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Although the saying varies depending on where you are, you will often hear some form of this phrase: ‘Sicily is the gem on the end of the boot’. Linked together by a gallant history and shared culture, Sicily and the main land of Italy are still very much their own entities. They maintain varying cuisines, dialects, customs and landscapes in some places, but soon, they may be more accessible to each other than ever before. Find out what this could mean for travelers, tourism and Italy as a whole.
If you’re standing on the beach in Taormina, or farther east at the docks near the more northeast Messina, your eye will ineventibly gravitate to the horizon. On a clear day you will see a collection of rolling hills resting on the skyline, and you will be looking at the mainland of Italy. The stretch of water sepearating these two territories is just over three kilometres at its thinnest points and connects the Ionian and Tyrrhenian Sea.
Although you can hop on a ferry from Messina in Sicily to parts of Calabria on the mainland, the idea has been pitched to build a bridge between the two areas. Originally hatched years ago, and pursued again in 2009 by the former prime minister, this idea has been assessed a few times and then abandoned. Now the concept is being revived by the current prime minister Matteo Renzi with the hope it will stimulate jobs, and aid tourism and travel.
The controversial plan has been criticized throughout the years and remains a source of concern due to the expenses required to implement it. In 2009 the task was estimated to cost over six billion in Euros. Now it has been projected to be closer to nine billion. Not only are the costs a point of issue but some speculate that the bridge will obstruct the natural beauty of the area and have a negative environmental impact.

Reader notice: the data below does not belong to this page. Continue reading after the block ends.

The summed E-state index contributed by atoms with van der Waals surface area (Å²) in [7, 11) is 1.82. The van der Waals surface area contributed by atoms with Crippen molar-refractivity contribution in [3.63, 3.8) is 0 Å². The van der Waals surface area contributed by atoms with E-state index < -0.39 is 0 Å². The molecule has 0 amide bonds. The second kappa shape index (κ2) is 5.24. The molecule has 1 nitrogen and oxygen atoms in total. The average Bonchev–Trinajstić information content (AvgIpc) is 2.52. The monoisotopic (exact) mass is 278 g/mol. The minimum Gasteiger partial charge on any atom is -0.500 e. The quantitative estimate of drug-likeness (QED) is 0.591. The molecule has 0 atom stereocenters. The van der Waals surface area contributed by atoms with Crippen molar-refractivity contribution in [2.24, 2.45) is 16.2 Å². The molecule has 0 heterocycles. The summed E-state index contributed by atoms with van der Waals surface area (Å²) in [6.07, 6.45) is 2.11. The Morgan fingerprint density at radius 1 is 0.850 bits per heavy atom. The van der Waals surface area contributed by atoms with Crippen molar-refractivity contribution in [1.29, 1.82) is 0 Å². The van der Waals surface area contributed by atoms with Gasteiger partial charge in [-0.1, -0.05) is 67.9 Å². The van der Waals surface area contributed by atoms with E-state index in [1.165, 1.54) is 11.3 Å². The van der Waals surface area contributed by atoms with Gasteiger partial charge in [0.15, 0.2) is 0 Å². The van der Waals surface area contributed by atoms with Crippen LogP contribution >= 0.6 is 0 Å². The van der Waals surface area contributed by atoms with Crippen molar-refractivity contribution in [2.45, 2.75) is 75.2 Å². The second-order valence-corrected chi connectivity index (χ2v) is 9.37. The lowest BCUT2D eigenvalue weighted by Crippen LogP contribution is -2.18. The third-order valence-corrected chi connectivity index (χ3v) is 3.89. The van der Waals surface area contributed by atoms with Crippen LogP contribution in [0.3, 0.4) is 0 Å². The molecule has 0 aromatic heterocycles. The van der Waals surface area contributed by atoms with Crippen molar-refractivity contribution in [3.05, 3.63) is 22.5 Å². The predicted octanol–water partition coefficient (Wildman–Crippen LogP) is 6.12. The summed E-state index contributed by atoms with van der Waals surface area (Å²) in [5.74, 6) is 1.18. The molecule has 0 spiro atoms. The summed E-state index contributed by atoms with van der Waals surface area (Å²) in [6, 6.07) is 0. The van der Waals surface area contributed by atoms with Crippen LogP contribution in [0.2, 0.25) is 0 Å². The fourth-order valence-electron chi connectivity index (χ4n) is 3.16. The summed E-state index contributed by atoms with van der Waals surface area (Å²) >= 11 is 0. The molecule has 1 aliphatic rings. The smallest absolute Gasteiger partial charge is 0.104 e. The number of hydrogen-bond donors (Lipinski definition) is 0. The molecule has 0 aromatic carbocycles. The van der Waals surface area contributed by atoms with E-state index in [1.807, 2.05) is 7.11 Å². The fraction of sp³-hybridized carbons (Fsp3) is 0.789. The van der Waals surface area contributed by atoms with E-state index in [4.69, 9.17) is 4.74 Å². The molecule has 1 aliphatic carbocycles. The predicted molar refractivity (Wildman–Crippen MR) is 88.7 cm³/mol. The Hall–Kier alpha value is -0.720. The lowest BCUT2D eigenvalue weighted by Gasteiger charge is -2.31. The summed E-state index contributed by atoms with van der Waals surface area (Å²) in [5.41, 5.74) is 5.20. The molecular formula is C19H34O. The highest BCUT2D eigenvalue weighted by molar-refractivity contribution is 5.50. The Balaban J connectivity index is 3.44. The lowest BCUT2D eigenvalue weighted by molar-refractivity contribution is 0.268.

The bridge would scale the three-kilometre gap between the two areas and likely be a multiple-laned bridge with walkways. Different designs have been put forth throughout the years without much commitment, but it would be one of the longest suspension bridges in the world if it’s built. Another perk theorized about the project is that it will stimulate Sicily’s ailing economy, but the opposing thought is that it would rob local ferry operators and dock workers of opportunity. Others believe the money should be invested in current infrastructure and renovation of roadways.
Despite the dispute over whether or not the construction will be green-lighted, the possibility of having easy access to and from the mainland of Italy and its cherished island of Sicily is an exciting one. It has the potential to open up another mode of transportation, as well as creating the opportunity to explore another distinct section of Italy. You can visit the beachside town of Taormina, or Castemola in Sicily or explore the coastal city of Reggio Calabria, which is home to the National Archaelogical Museum and other noted attractions.
However, these are lofty goals for a project that could take several years to organize and initiate. Viewed either as a proud symbol of Italy or a bridge that may just lead to more problems, this contentious project has gained a lot of attention. Prime Minister Renzi seems adament about chasing this pursuit so it will definitely be a topic that we’ll stay informed about.